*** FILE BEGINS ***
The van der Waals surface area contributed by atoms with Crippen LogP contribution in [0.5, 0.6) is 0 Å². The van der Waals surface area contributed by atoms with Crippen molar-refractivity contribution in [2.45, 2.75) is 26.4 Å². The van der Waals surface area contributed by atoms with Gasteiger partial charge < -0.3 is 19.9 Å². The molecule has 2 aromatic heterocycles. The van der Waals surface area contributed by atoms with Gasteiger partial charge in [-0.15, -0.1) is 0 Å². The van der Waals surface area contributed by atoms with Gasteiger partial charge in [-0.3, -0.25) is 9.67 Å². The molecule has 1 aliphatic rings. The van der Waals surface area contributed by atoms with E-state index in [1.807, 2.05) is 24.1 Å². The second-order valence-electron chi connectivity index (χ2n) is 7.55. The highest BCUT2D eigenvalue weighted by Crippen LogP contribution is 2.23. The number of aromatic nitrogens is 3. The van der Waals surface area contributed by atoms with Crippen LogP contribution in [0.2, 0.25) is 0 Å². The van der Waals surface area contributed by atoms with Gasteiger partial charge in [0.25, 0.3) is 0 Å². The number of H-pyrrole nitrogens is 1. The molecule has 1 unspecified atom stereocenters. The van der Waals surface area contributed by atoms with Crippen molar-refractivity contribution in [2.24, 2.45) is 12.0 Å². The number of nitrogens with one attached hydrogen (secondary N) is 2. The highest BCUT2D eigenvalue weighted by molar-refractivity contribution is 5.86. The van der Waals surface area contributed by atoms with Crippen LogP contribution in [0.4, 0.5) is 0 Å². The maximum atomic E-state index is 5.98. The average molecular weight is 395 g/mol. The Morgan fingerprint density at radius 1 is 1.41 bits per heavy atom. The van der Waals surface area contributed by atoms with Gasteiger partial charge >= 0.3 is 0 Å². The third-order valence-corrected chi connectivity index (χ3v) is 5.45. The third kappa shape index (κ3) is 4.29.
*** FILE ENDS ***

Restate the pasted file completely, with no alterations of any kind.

The van der Waals surface area contributed by atoms with Crippen LogP contribution in [0.5, 0.6) is 0 Å². The van der Waals surface area contributed by atoms with Crippen molar-refractivity contribution in [2.45, 2.75) is 26.4 Å². The van der Waals surface area contributed by atoms with Gasteiger partial charge < -0.3 is 19.9 Å². The molecule has 2 aromatic heterocycles. The van der Waals surface area contributed by atoms with Gasteiger partial charge in [-0.15, -0.1) is 0 Å². The van der Waals surface area contributed by atoms with Gasteiger partial charge in [-0.3, -0.25) is 9.67 Å². The molecule has 1 aliphatic rings. The van der Waals surface area contributed by atoms with E-state index in [1.807, 2.05) is 24.1 Å². The second-order valence-electron chi connectivity index (χ2n) is 7.55. The highest BCUT2D eigenvalue weighted by Crippen LogP contribution is 2.23. The number of aromatic nitrogens is 3. The van der Waals surface area contributed by atoms with Crippen LogP contribution in [0.2, 0.25) is 0 Å². The van der Waals surface area contributed by atoms with Gasteiger partial charge in [0.25, 0.3) is 0 Å². The number of H-pyrrole nitrogens is 1. The molecule has 1 unspecified atom stereocenters. The van der Waals surface area contributed by atoms with Crippen molar-refractivity contribution in [2.24, 2.45) is 12.0 Å². The number of nitrogens with one attached hydrogen (secondary N) is 2. The highest BCUT2D eigenvalue weighted by molar-refractivity contribution is 5.86. The van der Waals surface area contributed by atoms with Crippen LogP contribution in [0.4, 0.5) is 0 Å². The maximum atomic E-state index is 5.98. The average molecular weight is 395 g/mol. The Morgan fingerprint density at radius 1 is 1.41 bits per heavy atom. The van der Waals surface area contributed by atoms with Gasteiger partial charge >= 0.3 is 0 Å². The third-order valence-corrected chi connectivity index (χ3v) is 5.45. The third kappa shape index (κ3) is 4.29.